How your office is set up has quite an impact on how successful you are while at work. However, despite the importance of having a work environment that promotes productivity, there isn’t any one single layout or strategy that has been proven to be the most effective in all areas.
Still, that hasn’t stopped managers and designers from trying again and again to revitalize the office space. Here are a few different possible office layouts, and what they have to offer.
1. The cubicle farm
Who needs real walls, anyway? The cubicle farm layout basically takes the space efficiency of people-sized cubbies, turns them horizontal rather than vertical, and generally does its best to get the highest number of people into the smallest possible space. Is it cost effective? You bet it is, which is why the average amount of office space per worker in the United States dropped from 250 sq ft in the year to 2000, down to 190 sq ft in 2005.
Of course, there are those who find it difficult to be productive when working out of a three-walled box, so it’s kind of a trade off.
2. The open office
For those who want to get away from the soul-crushing uniformity of the cubicle farm, but still don’t want to have to spring for individual rooms, the open office is a logical step. However, it seems that once you take away the walls, you also lose something more. Issues such as temperature control, ringing phones, conversations, and the incessant beeping and whirring of countless machines all have a negative impact on productivity. At the same time, team relations tend to break down when individual spaces are removed.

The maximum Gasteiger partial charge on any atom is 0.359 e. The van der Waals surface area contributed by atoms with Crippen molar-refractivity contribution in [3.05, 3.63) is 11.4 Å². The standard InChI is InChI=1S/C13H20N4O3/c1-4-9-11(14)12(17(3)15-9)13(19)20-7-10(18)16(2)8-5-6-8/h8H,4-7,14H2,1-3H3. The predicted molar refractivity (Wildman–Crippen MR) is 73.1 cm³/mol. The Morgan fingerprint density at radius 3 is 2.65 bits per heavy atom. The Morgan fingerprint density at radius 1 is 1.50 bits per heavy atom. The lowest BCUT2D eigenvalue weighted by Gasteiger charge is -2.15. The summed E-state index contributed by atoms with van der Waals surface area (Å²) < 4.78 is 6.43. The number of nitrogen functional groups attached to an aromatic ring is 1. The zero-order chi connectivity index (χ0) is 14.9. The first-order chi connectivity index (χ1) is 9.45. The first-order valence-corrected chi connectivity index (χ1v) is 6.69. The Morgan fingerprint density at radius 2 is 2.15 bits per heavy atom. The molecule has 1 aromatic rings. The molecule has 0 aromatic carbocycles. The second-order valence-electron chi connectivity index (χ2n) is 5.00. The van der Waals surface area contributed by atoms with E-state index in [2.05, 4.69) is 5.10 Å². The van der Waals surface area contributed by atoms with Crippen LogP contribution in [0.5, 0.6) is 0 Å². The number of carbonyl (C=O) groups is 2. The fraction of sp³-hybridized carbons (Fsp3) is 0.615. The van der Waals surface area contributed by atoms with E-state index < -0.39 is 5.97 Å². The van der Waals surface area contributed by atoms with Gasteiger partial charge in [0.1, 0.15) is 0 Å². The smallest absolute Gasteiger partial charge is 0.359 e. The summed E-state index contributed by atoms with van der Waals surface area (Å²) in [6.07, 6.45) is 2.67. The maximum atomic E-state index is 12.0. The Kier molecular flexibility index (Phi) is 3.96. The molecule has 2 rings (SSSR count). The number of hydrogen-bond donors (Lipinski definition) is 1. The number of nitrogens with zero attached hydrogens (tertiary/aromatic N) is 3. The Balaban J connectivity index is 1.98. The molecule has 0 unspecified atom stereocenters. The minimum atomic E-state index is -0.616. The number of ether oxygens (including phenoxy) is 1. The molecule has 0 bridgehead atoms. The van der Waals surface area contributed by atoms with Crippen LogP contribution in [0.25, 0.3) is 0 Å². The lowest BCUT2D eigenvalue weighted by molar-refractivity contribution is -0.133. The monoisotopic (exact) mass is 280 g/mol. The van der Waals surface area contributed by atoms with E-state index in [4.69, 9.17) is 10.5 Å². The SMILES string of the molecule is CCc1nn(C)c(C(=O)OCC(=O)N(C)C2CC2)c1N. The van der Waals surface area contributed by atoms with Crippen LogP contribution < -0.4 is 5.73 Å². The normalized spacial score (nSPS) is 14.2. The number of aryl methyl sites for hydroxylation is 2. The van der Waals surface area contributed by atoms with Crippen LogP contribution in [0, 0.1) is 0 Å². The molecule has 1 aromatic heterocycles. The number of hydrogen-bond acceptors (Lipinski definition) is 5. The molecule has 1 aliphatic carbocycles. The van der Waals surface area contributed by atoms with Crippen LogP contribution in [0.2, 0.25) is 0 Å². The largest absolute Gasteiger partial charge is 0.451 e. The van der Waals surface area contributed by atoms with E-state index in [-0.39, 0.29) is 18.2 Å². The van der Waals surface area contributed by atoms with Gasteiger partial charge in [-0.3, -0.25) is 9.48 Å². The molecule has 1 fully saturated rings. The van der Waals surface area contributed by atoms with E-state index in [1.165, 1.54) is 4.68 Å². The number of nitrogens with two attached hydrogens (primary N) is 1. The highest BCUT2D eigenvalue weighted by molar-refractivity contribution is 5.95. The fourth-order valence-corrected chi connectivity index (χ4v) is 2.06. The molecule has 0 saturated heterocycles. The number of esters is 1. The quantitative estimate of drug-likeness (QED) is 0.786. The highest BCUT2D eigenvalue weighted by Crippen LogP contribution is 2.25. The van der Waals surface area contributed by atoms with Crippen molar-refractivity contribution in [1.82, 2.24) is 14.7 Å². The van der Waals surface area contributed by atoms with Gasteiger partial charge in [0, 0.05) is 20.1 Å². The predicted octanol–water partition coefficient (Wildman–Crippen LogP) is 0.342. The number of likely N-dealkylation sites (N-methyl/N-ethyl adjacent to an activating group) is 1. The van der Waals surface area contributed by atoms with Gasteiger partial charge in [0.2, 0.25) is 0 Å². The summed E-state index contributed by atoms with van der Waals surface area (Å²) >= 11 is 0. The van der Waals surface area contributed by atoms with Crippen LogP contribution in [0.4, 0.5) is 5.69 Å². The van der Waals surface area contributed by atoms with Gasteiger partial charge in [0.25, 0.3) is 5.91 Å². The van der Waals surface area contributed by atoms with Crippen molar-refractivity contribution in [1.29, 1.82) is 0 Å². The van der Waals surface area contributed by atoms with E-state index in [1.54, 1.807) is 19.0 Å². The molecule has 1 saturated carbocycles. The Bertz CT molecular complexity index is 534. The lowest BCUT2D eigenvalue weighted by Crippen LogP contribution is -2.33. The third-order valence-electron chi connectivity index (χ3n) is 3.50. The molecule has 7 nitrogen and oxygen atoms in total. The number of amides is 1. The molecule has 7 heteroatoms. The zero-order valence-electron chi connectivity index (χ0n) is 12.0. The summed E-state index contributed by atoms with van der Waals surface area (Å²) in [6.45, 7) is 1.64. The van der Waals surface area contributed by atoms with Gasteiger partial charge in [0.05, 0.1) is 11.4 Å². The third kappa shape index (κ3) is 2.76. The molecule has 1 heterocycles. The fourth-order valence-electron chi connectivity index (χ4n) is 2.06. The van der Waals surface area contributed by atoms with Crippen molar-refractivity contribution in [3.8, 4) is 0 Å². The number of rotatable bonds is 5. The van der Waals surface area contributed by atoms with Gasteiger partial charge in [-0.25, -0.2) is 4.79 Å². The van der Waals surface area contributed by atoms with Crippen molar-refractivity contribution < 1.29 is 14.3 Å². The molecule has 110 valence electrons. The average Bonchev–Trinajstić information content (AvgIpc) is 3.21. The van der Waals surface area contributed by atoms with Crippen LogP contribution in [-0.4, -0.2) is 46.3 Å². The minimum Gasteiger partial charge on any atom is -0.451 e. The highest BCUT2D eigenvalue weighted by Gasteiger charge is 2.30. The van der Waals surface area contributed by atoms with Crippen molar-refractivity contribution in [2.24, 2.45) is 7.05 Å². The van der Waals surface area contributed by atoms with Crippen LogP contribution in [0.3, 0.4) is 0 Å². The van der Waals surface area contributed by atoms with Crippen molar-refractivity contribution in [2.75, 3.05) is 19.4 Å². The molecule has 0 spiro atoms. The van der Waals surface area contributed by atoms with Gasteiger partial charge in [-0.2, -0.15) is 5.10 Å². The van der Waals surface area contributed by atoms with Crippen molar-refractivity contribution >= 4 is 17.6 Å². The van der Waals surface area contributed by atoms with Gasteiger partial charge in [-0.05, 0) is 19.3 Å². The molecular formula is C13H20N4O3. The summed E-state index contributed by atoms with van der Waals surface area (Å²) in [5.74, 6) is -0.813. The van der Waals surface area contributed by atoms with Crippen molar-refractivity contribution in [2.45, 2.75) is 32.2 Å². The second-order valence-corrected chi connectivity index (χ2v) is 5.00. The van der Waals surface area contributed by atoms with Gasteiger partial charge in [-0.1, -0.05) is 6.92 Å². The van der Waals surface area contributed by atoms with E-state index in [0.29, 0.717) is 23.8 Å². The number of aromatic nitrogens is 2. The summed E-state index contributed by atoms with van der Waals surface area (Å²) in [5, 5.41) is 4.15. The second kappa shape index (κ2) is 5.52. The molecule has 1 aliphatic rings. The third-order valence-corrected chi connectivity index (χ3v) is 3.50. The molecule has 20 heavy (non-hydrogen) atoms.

Oh, and lest we forget, open offices report 62% more sick days on average than other, single-occupant layouts.
3. The networking office
So, is there a way to find a healthy medium between tiny cubicles and wide open spaces? Sure there is, and one of the most promising new designs is the networking office. Basically, it allows workers to use movable “pods” and dividers to create individual private areas, without killing any chance at social interaction. Still, the votes are still out on whether the layout is effective, or if it just brings together the worst of both worlds.
4. The Home office
So where else is there to go with planning an office layout? How about avoiding the question entirely and just having employees work from the home? With the ubiquity of the internet, and continued advances in communication technology, it’s becoming more and more common for regular employees to work at least a portion of the week from home (38% of employed Americans do just that).
What are the benefits? Well, in addition to not having to put on any pants, working from home has been reported as having lead to a 13% productivity increase, as well as resulting in fewer sick days and longer shifts, because hey, when you don’t have to worry about commutes, then you might as well put in a few more minutes before you punch out.
Of course, there are still some downsides. For one thing, home offices make it more difficult for managers to interact directly with employees. Of course, whether or not that really is a disadvantage all depends on which side of the cubicle you’re used to occupying.
Robert Cordray is a former business consultant and entrepreneur with over 20 years of experience and a wide variety of knowledge in multiple areas of the industry. He currently resides in the Southern California area and spends his time helping consumers and business owners alike try to be successful. When he’s not reading or writing, he’s most likely with his beautiful wife and three children.